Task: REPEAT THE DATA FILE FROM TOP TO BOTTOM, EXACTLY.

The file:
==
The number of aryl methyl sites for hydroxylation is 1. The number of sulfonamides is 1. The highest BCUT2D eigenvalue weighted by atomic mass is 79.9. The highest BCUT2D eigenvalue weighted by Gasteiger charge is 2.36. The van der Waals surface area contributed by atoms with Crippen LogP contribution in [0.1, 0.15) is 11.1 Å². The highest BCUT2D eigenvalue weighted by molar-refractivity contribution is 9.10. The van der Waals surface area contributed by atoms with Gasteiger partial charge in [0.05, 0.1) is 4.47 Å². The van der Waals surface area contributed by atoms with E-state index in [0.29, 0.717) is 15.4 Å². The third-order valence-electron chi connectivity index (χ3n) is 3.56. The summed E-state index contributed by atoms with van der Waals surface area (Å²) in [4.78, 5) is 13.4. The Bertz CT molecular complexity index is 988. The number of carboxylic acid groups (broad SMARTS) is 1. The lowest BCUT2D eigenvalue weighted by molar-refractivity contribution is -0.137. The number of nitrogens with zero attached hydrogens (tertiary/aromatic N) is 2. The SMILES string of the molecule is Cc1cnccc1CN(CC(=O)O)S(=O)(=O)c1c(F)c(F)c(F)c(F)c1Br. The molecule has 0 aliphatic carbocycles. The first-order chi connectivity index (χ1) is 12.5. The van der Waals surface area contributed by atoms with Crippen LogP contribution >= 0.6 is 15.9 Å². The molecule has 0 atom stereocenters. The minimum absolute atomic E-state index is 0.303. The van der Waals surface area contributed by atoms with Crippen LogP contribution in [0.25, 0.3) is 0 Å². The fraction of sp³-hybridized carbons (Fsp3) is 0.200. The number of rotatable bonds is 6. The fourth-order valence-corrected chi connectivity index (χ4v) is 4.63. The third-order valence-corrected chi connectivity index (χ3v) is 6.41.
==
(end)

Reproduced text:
The number of aryl methyl sites for hydroxylation is 1. The number of sulfonamides is 1. The highest BCUT2D eigenvalue weighted by atomic mass is 79.9. The highest BCUT2D eigenvalue weighted by Gasteiger charge is 2.36. The van der Waals surface area contributed by atoms with Crippen LogP contribution in [0.1, 0.15) is 11.1 Å². The highest BCUT2D eigenvalue weighted by molar-refractivity contribution is 9.10. The van der Waals surface area contributed by atoms with Gasteiger partial charge in [0.05, 0.1) is 4.47 Å². The van der Waals surface area contributed by atoms with E-state index in [0.29, 0.717) is 15.4 Å². The third-order valence-electron chi connectivity index (χ3n) is 3.56. The summed E-state index contributed by atoms with van der Waals surface area (Å²) in [4.78, 5) is 13.4. The Bertz CT molecular complexity index is 988. The number of carboxylic acid groups (broad SMARTS) is 1. The lowest BCUT2D eigenvalue weighted by molar-refractivity contribution is -0.137. The number of nitrogens with zero attached hydrogens (tertiary/aromatic N) is 2. The SMILES string of the molecule is Cc1cnccc1CN(CC(=O)O)S(=O)(=O)c1c(F)c(F)c(F)c(F)c1Br. The molecule has 0 aliphatic carbocycles. The first-order chi connectivity index (χ1) is 12.5. The van der Waals surface area contributed by atoms with Crippen LogP contribution >= 0.6 is 15.9 Å². The molecule has 0 atom stereocenters. The minimum absolute atomic E-state index is 0.303. The van der Waals surface area contributed by atoms with Crippen LogP contribution in [0.25, 0.3) is 0 Å². The fraction of sp³-hybridized carbons (Fsp3) is 0.200. The number of rotatable bonds is 6. The fourth-order valence-corrected chi connectivity index (χ4v) is 4.63. The third-order valence-corrected chi connectivity index (χ3v) is 6.41.